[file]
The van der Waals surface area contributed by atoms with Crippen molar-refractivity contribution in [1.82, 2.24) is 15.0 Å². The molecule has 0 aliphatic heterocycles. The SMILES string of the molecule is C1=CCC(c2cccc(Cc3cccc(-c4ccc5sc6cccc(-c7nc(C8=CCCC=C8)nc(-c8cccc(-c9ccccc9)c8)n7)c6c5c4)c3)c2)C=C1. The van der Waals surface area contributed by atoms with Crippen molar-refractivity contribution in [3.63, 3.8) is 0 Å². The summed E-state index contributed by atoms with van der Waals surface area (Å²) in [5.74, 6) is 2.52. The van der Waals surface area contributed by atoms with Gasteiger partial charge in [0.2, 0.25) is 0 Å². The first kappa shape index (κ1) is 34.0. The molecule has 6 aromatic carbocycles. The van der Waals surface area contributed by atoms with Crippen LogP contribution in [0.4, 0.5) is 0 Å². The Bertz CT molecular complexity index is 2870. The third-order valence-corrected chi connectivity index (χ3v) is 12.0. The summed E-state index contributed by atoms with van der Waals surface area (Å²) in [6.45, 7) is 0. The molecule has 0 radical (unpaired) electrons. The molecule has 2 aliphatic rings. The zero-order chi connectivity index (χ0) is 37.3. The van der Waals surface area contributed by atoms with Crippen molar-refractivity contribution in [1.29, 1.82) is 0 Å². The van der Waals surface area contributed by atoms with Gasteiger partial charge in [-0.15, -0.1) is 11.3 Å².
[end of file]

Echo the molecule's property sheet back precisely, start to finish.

The van der Waals surface area contributed by atoms with Crippen molar-refractivity contribution in [1.82, 2.24) is 15.0 Å². The molecule has 0 aliphatic heterocycles. The SMILES string of the molecule is C1=CCC(c2cccc(Cc3cccc(-c4ccc5sc6cccc(-c7nc(C8=CCCC=C8)nc(-c8cccc(-c9ccccc9)c8)n7)c6c5c4)c3)c2)C=C1. The van der Waals surface area contributed by atoms with Crippen molar-refractivity contribution in [3.63, 3.8) is 0 Å². The summed E-state index contributed by atoms with van der Waals surface area (Å²) in [5.74, 6) is 2.52. The van der Waals surface area contributed by atoms with Gasteiger partial charge in [0.2, 0.25) is 0 Å². The first kappa shape index (κ1) is 34.0. The molecule has 6 aromatic carbocycles. The van der Waals surface area contributed by atoms with Crippen LogP contribution in [0.4, 0.5) is 0 Å². The Bertz CT molecular complexity index is 2870. The third-order valence-corrected chi connectivity index (χ3v) is 12.0. The summed E-state index contributed by atoms with van der Waals surface area (Å²) in [6.45, 7) is 0. The molecule has 0 radical (unpaired) electrons. The molecule has 2 aliphatic rings. The zero-order chi connectivity index (χ0) is 37.3. The van der Waals surface area contributed by atoms with Crippen molar-refractivity contribution in [1.29, 1.82) is 0 Å². The van der Waals surface area contributed by atoms with Gasteiger partial charge in [-0.15, -0.1) is 11.3 Å².